The Battle of Ream’s Station

June 29, 1864 – A Federal cavalry force was nearly destroyed while trying to raid two railroads supplying the Confederates in Petersburg, Virginia.

Lieutenant General Ulysses S. Grant assigned two Federal cavalry divisions to destroy track on the South Side Railroad running west to the Shenandoah Valley, and the Weldon Railroad running south to North Carolina. The divisions were led by Brigadier Generals James H. Wilson and August V. Kautz. The force consisted of 3,300 troopers, 12 guns, and a supply train.

The Federals set out on the 22nd, riding west from their lines to the Weldon and then moving southward along the line to Ream’s Station. They destroyed large amounts of track before turning northwest to Dinwiddie Court House and then to Ford’s Station on the South Side Railroad, 14 miles southwest of Petersburg.

Gen W.H.F. “Rooney” Lee | Image Credit:

The Federals skirmished with Major General W.H.F. “Rooney” Lee’s pursuing Confederate horsemen along the way. But they did not meet significant resistance because most of the Confederate cavalry had been sent to stop Major General Philip Sheridan’s Federal cavalry raid in the Shenandoah Valley.

Over the next two days, Wilson and Kautz rode west to the Burkeville junction on the Richmond & Danville Railroad, and then southwest along that line. The troopers wrecked 60 miles of track and several supply depots. They also attracted a growing number of fugitive slaves as they continued fending off Rooney Lee’s pursuit.

The Federals tried to destroy the bridge spanning the Staunton River on the 25th, but a force of just 900 infantrymen stopped them near Roanoke Station. The Confederates ran trains up and down the tracks to trick the Federals into thinking reinforcements were arriving. This delayed them long enough for Lee’s troopers to attack from behind and drive the Federals off before they could destroy the bridge.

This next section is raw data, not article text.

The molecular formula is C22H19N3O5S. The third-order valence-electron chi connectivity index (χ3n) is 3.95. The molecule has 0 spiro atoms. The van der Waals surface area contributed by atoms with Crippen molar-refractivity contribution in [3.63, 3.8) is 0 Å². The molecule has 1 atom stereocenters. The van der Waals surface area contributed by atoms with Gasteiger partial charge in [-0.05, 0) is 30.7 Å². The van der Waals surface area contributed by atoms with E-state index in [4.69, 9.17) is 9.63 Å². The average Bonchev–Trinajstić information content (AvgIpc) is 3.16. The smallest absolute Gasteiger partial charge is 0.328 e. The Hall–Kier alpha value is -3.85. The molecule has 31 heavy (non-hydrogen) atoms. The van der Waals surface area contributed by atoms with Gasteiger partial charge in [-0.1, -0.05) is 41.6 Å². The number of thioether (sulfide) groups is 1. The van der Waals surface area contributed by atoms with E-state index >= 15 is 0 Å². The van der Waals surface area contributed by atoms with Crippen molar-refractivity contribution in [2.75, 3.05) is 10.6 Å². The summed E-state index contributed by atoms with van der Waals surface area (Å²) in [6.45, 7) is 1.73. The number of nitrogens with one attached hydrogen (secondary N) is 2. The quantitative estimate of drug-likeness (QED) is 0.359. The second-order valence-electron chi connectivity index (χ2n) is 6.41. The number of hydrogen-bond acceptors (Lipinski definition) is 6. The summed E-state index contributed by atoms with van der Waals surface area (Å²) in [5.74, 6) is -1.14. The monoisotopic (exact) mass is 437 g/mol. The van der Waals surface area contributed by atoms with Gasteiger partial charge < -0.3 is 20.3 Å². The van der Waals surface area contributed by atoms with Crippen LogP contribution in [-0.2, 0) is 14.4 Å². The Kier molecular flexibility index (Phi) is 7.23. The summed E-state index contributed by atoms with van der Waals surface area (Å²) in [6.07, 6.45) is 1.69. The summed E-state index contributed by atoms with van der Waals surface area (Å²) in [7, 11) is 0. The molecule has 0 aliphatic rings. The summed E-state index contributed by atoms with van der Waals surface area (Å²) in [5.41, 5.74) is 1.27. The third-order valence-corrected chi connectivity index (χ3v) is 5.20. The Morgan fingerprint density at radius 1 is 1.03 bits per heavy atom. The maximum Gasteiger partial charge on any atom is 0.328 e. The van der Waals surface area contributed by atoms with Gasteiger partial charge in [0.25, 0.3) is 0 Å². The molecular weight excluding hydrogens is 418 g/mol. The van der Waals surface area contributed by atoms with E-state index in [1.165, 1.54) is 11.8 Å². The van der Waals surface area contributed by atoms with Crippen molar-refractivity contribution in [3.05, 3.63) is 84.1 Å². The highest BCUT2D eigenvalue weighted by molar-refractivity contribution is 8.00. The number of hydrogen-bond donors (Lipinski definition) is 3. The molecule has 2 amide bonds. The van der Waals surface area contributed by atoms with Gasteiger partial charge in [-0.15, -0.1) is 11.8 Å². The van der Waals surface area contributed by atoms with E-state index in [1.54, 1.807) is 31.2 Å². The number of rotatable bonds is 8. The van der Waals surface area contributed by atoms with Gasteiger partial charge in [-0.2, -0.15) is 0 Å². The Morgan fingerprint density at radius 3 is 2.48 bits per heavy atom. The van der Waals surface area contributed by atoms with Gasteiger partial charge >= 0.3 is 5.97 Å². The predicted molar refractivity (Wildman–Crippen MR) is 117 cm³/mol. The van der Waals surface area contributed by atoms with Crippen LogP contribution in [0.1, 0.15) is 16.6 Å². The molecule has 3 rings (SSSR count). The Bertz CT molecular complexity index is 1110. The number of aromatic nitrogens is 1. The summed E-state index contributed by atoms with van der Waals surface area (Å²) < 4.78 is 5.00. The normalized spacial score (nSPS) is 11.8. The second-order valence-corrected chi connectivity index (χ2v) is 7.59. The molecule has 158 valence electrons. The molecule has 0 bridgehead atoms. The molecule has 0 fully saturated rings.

Wilson and Kautz rode east, back toward the main Federal army. Three days later, their exhausted men and horses reached Stony Creek Depot on the Weldon Railroad. By this time, Major General Wade Hampton’s Confederate cavalry had returned from fighting with Sheridan and now blocked any further progress while Lee again attacked the Federal rear. This forced Wilson and Kautz to take a roundabout path north toward Ream’s Station, leaving the fugitive slaves that had been following them behind.

The cavalrymen expected the Federal II and VI corps to be holding Ream’s Station, but those troops had been driven back to the Jerusalem Plank Road a week before. Confederate infantry under Major General William Mahone blocked the Federal front while Lee’s cavalry hit the Federal left around noon. Nearly surrounded, the Federals managed to break out, but they spiked their guns and burned their wagon train in the process.

Kautz’s forces rode southeast and reached the Federal lines later that night. Wilson rode farther south before turning east, crossing the Blackwater River and then turning north. His men returned to the Federal lines in early July. The Federals had successfully destroyed railroad track as ordered, which seriously disrupted Confederate communications. But they sustained about 1,500 casualties and lost all their guns and supplies. The Confederates quickly repaired the damage, and Grant looked for other ways to harass the Confederate army at Petersburg.



Davis, Jefferson, The Rise and Fall of the Confederate Government: All Volumes (Heraklion Press, Kindle Edition 2013, 1889), Loc 22184; Davis, William C., Death in the Trenches: Grant at Petersburg (Alexandria, VA: Time-Life Books, 1983), p. 53-63; Foote, Shelby, The Civil War: A Narrative: Volume 3: Red River to Appomattox (Vintage Civil War Library, Knopf Doubleday Publishing Group, Kindle Edition, 2011), Loc 9231-94; Fredriksen, John C., Civil War Almanac (New York: Checkmark Books, 2007), p. 460-61, 463; Linedecker, Clifford L. (ed.), The Civil War A to Z (Ballantine Books, 2002), p. 214; Long, E.B. with Long, Barbara, The Civil War Day by Day (New York: Da Capo Press, Inc., 1971), p. 526-28; Longacre, Edward G., Historical Times Illustrated Encyclopedia of the Civil War (New York: Harper & Row, 1986, Patricia L. Faust ed.), p. 833

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